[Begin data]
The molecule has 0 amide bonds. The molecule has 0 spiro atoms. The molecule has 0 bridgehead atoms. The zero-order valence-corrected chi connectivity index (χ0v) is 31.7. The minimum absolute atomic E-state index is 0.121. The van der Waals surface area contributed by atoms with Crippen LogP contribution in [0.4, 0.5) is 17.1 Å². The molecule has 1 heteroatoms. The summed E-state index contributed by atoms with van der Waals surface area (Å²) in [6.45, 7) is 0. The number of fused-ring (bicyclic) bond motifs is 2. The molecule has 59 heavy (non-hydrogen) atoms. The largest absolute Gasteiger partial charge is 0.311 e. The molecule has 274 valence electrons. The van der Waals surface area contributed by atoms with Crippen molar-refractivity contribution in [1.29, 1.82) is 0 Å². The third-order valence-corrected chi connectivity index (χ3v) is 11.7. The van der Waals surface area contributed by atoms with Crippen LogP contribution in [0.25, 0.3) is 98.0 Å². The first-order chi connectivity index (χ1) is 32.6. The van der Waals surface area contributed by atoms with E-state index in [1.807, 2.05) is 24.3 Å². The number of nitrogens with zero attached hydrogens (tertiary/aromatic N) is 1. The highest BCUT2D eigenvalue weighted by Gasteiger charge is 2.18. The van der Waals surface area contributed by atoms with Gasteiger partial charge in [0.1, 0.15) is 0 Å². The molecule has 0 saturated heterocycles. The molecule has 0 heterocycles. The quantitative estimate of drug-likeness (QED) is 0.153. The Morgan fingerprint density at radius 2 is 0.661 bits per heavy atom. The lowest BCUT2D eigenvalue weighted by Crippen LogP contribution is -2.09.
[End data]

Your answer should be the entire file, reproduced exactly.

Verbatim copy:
The molecule has 0 amide bonds. The molecule has 0 spiro atoms. The molecule has 0 bridgehead atoms. The zero-order valence-corrected chi connectivity index (χ0v) is 31.7. The minimum absolute atomic E-state index is 0.121. The van der Waals surface area contributed by atoms with Crippen LogP contribution in [0.4, 0.5) is 17.1 Å². The molecule has 1 heteroatoms. The summed E-state index contributed by atoms with van der Waals surface area (Å²) in [6.45, 7) is 0. The number of fused-ring (bicyclic) bond motifs is 2. The molecule has 59 heavy (non-hydrogen) atoms. The largest absolute Gasteiger partial charge is 0.311 e. The molecule has 274 valence electrons. The van der Waals surface area contributed by atoms with Crippen molar-refractivity contribution in [1.29, 1.82) is 0 Å². The third-order valence-corrected chi connectivity index (χ3v) is 11.7. The van der Waals surface area contributed by atoms with Crippen LogP contribution in [0.25, 0.3) is 98.0 Å². The first-order chi connectivity index (χ1) is 32.6. The van der Waals surface area contributed by atoms with E-state index in [1.807, 2.05) is 24.3 Å². The number of nitrogens with zero attached hydrogens (tertiary/aromatic N) is 1. The highest BCUT2D eigenvalue weighted by Gasteiger charge is 2.18. The van der Waals surface area contributed by atoms with Gasteiger partial charge in [0.1, 0.15) is 0 Å². The molecule has 0 saturated heterocycles. The molecule has 0 heterocycles. The quantitative estimate of drug-likeness (QED) is 0.153. The Morgan fingerprint density at radius 2 is 0.661 bits per heavy atom. The lowest BCUT2D eigenvalue weighted by Crippen LogP contribution is -2.09.